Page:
Later Today: I should’ve known better than to say I’ve settled on a favorite song from the new album. Listening at the moment to “Silver in the Leaves,” featuring backup harmonies by Laney Greynolds of JC & Laney, and now it’s my favorite. “Feels Like Home” (co-written with Kevin Sharp) is also very good, and “Green Tornado Sky” (with Jeremy Graham of Sour Diesel Trainwreck). And how could I have forgotten “Brushy Bill,” camped out in the desert, staring up at the lights of a passing mail plane early in the 20 century, decades after his supposed demise as Billy the Kid? I guess I’m just fickle, and should probably give up the idea of finding a favorite song on this album!
Way back when I was in the USAF, I knew a young guy who’d previously been an ICBM control officer. He told me he’d been taken out of the silo and reassigned to another career field due to psychological instability. I asked how that instability had manifested itself. He said he wasn’t entirely sure, but he thought it was probably because he’d told the unit’s Human Reliability Program proctor about his desire to someday visit the Pentagon and go to the room where they keep the Big Picture.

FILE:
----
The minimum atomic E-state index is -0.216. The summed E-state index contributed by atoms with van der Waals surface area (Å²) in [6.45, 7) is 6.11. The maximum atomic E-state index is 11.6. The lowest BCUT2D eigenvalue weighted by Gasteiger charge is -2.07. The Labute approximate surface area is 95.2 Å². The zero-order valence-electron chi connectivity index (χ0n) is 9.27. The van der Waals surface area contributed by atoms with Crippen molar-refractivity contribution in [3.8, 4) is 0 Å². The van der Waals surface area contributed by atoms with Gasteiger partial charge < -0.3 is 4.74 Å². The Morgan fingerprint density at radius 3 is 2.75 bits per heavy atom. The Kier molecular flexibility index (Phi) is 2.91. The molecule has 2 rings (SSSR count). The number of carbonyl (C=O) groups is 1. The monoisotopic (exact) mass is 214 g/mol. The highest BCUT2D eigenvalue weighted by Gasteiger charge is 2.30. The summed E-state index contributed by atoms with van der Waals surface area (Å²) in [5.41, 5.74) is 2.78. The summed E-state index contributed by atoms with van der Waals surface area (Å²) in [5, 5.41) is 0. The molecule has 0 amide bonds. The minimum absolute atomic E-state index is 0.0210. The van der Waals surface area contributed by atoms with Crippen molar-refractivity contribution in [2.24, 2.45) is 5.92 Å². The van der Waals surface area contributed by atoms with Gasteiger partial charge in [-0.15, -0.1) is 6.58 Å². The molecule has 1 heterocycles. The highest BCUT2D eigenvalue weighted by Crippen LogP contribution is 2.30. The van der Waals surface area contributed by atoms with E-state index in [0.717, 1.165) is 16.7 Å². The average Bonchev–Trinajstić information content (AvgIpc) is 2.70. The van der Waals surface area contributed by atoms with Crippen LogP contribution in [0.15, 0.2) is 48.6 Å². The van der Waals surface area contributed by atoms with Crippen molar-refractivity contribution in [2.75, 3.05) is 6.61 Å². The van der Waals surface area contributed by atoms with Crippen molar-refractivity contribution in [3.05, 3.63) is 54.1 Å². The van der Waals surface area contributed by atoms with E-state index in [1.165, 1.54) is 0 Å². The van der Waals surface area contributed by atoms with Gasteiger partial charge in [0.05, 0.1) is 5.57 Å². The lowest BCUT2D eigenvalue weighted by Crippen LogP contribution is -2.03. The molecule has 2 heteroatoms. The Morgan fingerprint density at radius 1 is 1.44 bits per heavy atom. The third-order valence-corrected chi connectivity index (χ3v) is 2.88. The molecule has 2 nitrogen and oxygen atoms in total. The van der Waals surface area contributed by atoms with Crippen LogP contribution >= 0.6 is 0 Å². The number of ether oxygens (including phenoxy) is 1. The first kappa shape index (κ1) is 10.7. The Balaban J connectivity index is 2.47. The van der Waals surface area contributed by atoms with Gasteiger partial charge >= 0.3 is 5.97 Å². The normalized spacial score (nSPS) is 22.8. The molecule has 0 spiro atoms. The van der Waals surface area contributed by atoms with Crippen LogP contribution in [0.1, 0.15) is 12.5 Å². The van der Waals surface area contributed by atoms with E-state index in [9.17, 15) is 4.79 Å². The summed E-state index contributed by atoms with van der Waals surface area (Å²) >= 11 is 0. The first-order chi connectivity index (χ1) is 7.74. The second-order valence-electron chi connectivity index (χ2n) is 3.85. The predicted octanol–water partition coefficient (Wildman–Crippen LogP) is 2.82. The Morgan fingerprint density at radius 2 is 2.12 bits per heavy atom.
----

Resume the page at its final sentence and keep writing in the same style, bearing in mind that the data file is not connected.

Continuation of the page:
“That was it?” I asked. “They took you off missile duty just for that?”
He shrugged. “Well, maybe it was the way I said it. Maybe my eyes were too wide. Maybe my body language was shaky. Who knows? Anyway, I was glad to get out of there. Now if World War III starts, it’ll be without my active participation. You don’t really get much in the way of choices down in those holes, you know. Even less in the way of geopolitical information upon which to base those choices. Thus my desire to see the Big Picture, if my hand might someday be turning one of the keys.”
Nowadays that particular cold war is over, and it’s possible humankind might survive long enough to form a world government. A lot of people seem to believe such a government would be a good thing. I certainly wouldn’t argue that mass annihilation would be preferable, IF those are really the only two choices.
However, having been employed by one government or another for nearly 40 years, I’m far from sure the quality of life for most of us would be enhanced by being “under” one world government. In my experience, governments in general are similar to dinosaurs — big butts and tiny brains. And the bigger the government, the bigger the butt/brain ratio.
Please understand, I’m not saying the leaders of any government are as stupid as dinosaurs were. I’m sure at least some of them are smarter than I am, as individuals. But when it comes to controlling a large government, maybe nobody’s smart enough. And the more concentrated the control becomes at the upper levels, the more the shortfall of intelligence becomes apparent.